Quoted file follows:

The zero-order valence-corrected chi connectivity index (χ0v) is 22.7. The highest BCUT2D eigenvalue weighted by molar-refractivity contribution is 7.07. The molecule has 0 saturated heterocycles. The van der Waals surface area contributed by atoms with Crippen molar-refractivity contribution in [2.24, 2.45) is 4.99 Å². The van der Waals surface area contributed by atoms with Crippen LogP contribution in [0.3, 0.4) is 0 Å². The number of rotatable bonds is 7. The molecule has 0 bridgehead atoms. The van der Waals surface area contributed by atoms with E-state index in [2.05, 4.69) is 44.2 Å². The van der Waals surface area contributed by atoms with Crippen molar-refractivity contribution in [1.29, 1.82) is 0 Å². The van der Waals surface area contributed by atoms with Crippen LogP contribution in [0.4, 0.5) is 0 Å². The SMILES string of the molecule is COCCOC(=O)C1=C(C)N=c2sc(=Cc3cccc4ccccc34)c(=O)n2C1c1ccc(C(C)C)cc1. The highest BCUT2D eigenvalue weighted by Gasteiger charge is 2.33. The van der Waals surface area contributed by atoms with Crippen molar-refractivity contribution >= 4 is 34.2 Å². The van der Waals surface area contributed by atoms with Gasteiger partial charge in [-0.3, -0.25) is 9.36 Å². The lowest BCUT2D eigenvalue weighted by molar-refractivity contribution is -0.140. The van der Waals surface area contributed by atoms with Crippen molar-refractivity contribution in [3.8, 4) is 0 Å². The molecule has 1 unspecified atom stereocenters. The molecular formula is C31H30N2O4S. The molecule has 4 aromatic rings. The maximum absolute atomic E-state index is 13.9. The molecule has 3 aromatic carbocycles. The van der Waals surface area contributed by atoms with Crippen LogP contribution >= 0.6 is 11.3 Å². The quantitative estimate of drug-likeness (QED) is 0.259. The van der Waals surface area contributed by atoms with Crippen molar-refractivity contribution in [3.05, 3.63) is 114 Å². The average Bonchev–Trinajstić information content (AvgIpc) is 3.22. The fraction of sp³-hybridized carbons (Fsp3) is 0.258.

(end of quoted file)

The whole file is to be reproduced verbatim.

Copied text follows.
The zero-order valence-corrected chi connectivity index (χ0v) is 22.7. The highest BCUT2D eigenvalue weighted by molar-refractivity contribution is 7.07. The molecule has 0 saturated heterocycles. The van der Waals surface area contributed by atoms with Crippen molar-refractivity contribution in [2.24, 2.45) is 4.99 Å². The van der Waals surface area contributed by atoms with Crippen LogP contribution in [0.3, 0.4) is 0 Å². The number of rotatable bonds is 7. The molecule has 0 bridgehead atoms. The van der Waals surface area contributed by atoms with E-state index in [2.05, 4.69) is 44.2 Å². The van der Waals surface area contributed by atoms with Crippen molar-refractivity contribution in [1.29, 1.82) is 0 Å². The van der Waals surface area contributed by atoms with Crippen LogP contribution in [0.4, 0.5) is 0 Å². The SMILES string of the molecule is COCCOC(=O)C1=C(C)N=c2sc(=Cc3cccc4ccccc34)c(=O)n2C1c1ccc(C(C)C)cc1. The highest BCUT2D eigenvalue weighted by Gasteiger charge is 2.33. The van der Waals surface area contributed by atoms with Crippen molar-refractivity contribution >= 4 is 34.2 Å². The van der Waals surface area contributed by atoms with Gasteiger partial charge in [-0.3, -0.25) is 9.36 Å². The lowest BCUT2D eigenvalue weighted by molar-refractivity contribution is -0.140. The van der Waals surface area contributed by atoms with Crippen molar-refractivity contribution in [3.8, 4) is 0 Å². The molecule has 1 unspecified atom stereocenters. The molecular formula is C31H30N2O4S. The molecule has 4 aromatic rings. The maximum absolute atomic E-state index is 13.9. The molecule has 3 aromatic carbocycles. The van der Waals surface area contributed by atoms with Crippen LogP contribution >= 0.6 is 11.3 Å². The quantitative estimate of drug-likeness (QED) is 0.259. The van der Waals surface area contributed by atoms with Crippen molar-refractivity contribution in [3.05, 3.63) is 114 Å². The average Bonchev–Trinajstić information content (AvgIpc) is 3.22. The fraction of sp³-hybridized carbons (Fsp3) is 0.258.